A Look At The Youth Of Egypt's Muslim Brotherhood
Veteran journalist Charles Sennott recently returned from Tahrir Square, where he filmed material for a documentary on the Egyptian revolution.
In the documentary, which will air on PBS's Frontline on Tuesday, Feb. 22, at 9 p.m. EST, Sennott examines what role the Muslim Brotherhood will play in the future of Egypt and how it may influence the political future of the country.
Though the group was absent during initial Egyptian protests in Tahrir Square, it took on a larger role as the uprising continued — helping to organize emergency medical clinics, setting up checkpoints to prevent supporters of former President Hosni Mubarak from instigating problems and participating on the front lines of the revolt. And much of their participation, says Sennott, was due to the interest of young members of the organization.
"The youth movement within the Muslim Brotherhood saw that the people their age — the 20-somethings in Tahrir Square — really had something. They were part of this youth movement and were excited about it," he says. "[And initially] the Muslim Brotherhood in its entirety would not come along with them. But they did allow the Muslim Brotherhood youth to work with other youth to get it rolling. The [younger members] have a lot of street cred [now] within the old guard of the Muslim Brotherhood for pulling the big sleeping giant that is the Muslim Brotherhood into this demonstration."
Once the Muslim Brotherhood started participating in the revolution, says Sennott, it became one of the leading organizations that helped sustain the revolution.
"They brought a lot of organizational skill," he says. "If you looked carefully, you could see that the Muslim Brotherhood was playing an important role, but you would miss the meaning of the revolution if you thought it was theirs. It really wasn't. It really was pushed on by all of these aspects of society. But going forward now, [when we ask] what does this revolution mean, the Muslim Brotherhood and all of that organizational structure they revealed in the demonstrations will come into play and raises the question: 'What role will they play in the new Egypt?'"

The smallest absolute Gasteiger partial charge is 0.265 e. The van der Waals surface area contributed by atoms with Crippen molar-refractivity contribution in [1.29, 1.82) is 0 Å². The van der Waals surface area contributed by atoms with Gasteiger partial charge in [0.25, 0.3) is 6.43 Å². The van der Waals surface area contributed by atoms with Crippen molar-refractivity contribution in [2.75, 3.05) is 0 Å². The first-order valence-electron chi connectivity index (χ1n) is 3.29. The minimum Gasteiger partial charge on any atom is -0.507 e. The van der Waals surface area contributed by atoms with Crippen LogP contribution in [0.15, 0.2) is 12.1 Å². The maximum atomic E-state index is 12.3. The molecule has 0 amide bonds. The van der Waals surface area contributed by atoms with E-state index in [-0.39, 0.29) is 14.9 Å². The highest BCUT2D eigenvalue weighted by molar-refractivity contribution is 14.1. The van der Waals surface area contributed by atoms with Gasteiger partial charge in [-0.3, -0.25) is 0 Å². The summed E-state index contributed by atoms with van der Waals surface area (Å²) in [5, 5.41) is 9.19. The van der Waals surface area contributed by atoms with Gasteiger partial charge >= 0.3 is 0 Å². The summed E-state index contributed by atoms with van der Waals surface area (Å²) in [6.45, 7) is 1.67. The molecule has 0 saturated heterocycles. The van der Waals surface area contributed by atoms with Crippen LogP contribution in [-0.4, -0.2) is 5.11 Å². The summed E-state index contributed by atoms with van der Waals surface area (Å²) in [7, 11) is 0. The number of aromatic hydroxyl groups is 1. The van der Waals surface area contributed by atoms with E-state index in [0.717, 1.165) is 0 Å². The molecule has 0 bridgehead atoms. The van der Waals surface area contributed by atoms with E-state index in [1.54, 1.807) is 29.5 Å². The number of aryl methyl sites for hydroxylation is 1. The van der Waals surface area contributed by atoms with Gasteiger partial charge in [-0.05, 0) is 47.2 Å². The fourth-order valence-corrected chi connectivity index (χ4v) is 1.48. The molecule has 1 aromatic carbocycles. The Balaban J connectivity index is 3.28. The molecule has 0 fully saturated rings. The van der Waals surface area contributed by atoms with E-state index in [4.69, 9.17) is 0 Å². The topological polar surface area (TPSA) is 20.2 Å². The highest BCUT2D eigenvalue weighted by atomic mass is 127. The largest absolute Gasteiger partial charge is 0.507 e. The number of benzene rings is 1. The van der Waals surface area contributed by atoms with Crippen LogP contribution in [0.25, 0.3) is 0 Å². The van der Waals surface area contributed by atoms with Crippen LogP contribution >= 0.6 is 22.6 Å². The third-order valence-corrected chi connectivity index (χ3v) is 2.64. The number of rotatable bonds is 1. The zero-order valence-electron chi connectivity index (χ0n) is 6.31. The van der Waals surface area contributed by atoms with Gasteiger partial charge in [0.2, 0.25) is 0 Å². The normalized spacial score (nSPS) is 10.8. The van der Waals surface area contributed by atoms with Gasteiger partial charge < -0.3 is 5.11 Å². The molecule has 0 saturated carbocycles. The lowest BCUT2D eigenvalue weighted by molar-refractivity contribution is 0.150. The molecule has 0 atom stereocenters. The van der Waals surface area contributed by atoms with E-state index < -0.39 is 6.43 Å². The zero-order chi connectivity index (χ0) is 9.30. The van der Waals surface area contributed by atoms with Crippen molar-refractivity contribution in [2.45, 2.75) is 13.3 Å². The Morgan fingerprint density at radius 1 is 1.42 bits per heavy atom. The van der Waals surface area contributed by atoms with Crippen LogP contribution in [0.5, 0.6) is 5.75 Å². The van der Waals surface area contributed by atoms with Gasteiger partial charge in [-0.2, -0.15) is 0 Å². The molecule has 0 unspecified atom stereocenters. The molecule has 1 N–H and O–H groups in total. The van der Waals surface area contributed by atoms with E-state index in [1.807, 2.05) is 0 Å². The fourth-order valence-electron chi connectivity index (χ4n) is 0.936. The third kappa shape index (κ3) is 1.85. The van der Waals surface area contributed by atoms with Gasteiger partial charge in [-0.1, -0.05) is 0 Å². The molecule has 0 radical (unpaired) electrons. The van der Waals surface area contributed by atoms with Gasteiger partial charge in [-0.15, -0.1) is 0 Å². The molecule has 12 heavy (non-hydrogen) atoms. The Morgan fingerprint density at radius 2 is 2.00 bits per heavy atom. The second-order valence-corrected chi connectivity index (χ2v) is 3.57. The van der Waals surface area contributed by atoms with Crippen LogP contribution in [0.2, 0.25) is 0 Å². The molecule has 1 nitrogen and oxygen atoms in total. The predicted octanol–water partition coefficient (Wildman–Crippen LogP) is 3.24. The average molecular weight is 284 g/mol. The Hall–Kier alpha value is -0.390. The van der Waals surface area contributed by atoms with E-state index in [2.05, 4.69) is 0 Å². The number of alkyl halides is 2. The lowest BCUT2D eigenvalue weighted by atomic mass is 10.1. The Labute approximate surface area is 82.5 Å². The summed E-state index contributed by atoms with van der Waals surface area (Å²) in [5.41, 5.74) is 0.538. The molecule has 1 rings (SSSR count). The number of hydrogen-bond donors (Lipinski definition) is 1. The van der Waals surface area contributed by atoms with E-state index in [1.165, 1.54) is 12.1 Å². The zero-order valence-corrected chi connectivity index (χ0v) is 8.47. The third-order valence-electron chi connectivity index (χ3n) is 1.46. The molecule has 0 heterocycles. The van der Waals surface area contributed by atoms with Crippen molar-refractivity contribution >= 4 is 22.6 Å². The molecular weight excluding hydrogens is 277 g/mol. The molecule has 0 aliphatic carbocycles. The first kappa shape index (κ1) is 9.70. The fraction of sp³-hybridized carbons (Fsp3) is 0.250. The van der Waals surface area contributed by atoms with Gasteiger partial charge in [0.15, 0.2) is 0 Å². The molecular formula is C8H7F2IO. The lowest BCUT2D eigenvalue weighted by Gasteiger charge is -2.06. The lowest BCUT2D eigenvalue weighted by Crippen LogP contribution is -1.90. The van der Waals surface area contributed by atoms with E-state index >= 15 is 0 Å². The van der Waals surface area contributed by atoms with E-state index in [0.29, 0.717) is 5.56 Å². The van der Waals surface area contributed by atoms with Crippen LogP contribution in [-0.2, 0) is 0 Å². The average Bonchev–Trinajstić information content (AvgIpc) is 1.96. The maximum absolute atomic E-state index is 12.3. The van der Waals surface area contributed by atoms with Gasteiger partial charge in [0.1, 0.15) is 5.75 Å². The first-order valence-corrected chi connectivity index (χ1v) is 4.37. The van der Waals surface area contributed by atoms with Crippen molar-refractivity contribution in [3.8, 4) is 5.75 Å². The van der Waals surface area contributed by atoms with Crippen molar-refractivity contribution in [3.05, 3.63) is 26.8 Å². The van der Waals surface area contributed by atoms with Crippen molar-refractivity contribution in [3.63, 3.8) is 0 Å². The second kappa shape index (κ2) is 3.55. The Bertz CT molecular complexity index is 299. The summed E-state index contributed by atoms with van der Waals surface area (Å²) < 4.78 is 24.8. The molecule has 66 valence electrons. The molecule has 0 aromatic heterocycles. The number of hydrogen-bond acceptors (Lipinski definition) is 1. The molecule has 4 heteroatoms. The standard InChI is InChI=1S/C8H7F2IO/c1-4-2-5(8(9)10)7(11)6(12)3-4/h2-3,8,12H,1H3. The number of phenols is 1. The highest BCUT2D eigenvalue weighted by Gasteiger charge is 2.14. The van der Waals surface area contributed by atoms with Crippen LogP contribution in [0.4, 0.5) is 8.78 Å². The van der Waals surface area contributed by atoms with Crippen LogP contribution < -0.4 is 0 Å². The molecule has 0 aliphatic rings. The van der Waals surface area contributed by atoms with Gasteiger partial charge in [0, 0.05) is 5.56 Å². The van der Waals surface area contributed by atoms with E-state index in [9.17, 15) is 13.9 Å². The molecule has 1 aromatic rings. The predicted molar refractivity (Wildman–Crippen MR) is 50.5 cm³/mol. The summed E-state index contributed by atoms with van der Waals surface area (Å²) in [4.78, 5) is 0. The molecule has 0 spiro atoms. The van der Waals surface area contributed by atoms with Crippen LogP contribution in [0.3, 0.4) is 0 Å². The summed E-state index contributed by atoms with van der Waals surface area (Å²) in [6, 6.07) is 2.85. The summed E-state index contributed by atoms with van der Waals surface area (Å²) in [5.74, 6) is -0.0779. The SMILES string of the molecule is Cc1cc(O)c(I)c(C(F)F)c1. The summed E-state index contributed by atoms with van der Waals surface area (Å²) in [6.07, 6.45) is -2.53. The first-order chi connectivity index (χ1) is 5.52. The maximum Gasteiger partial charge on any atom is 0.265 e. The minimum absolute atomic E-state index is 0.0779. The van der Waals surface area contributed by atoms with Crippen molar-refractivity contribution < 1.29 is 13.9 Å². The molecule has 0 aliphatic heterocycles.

The Brotherhood, which claims to have 600,000 members, has been officially banned in the country since 1954. Earlier this week, the Brotherhood said that they intended to form a political party once democracy has been established in Egypt.
But, Sennott says, they are less of a political movement than they are a social movement in the country.
"Their intention is to change Egyptian society to become more Islamic — to accept Sharia law and to live as good Muslims," he says. "And there is a kind of cult of patience of taking things slow — of making sure no one pushes too hard, of understanding that this will take a long time."
That patience, he says, was part of the Muslim Brotherhood's strategy during the revolution — when they took a step back and tried to position themselves as a centrist force in the country instead of a leading player in the uprising. Sennott says that was no accident.
"I think it was very well-rehearsed [and] very disciplined certainly in [their] approach towards this revolution because they did not want to allow the Mubarak regime to paint this as a Muslim Brotherhood revolution," he says. "And it wasn't."
Sennott describes an event he saw hours after President Mubarak stepped down, when he witnessed members of the revolutionary youth council — including members of the Muslim Brotherhood — creating what he calls "a birth certificate of a free Egypt."
"There were people there from the April 6th youth movement, from the secular opposition parties, Muslim Brotherhood was in the tent, a Coptic Christian woman with a secular party was there," he says. "And it was really quite a moment. They were there with flashlights beaming down on a ripped off piece of cardboard from a water box. ... It was the Muslim Brotherhood representative who became the scribe and just began drafting sentences [which laid out several goals for the new government of Egypt.] And all of them were working together to come up with these sentences and it really was quite a moment to see these young people giving voice to what it meant ... You really felt like you were inside a revolution."
Despite their religious differences, there were no tensions between members of the council inside the tent, says Sennott.
"This was one of the really exciting and beautiful aspects of this revolution, to see young people within Egyptian society coming together from a lot of different walks of life," he says. "The 30-year truth of the regime of Mubarak was that he made sure that never happened. He kept people divided. There was a concerted attempt not to allow people to pull together like that. And I think [those in Tahrir Square] were thrilled and energized by that and you could feel it."
Charles Sennott is the executive editor and co-founder of GlobalPost. He was previously a foreign correspondent for the Boston Globe, serving as the Globe's Middle East Bureau Chief from 1997 to 2001 and the Europe Bureau Chief from 2001 to 2005. Copyright 2011 National Public Radio. To see more, visit http://www.npr.org/.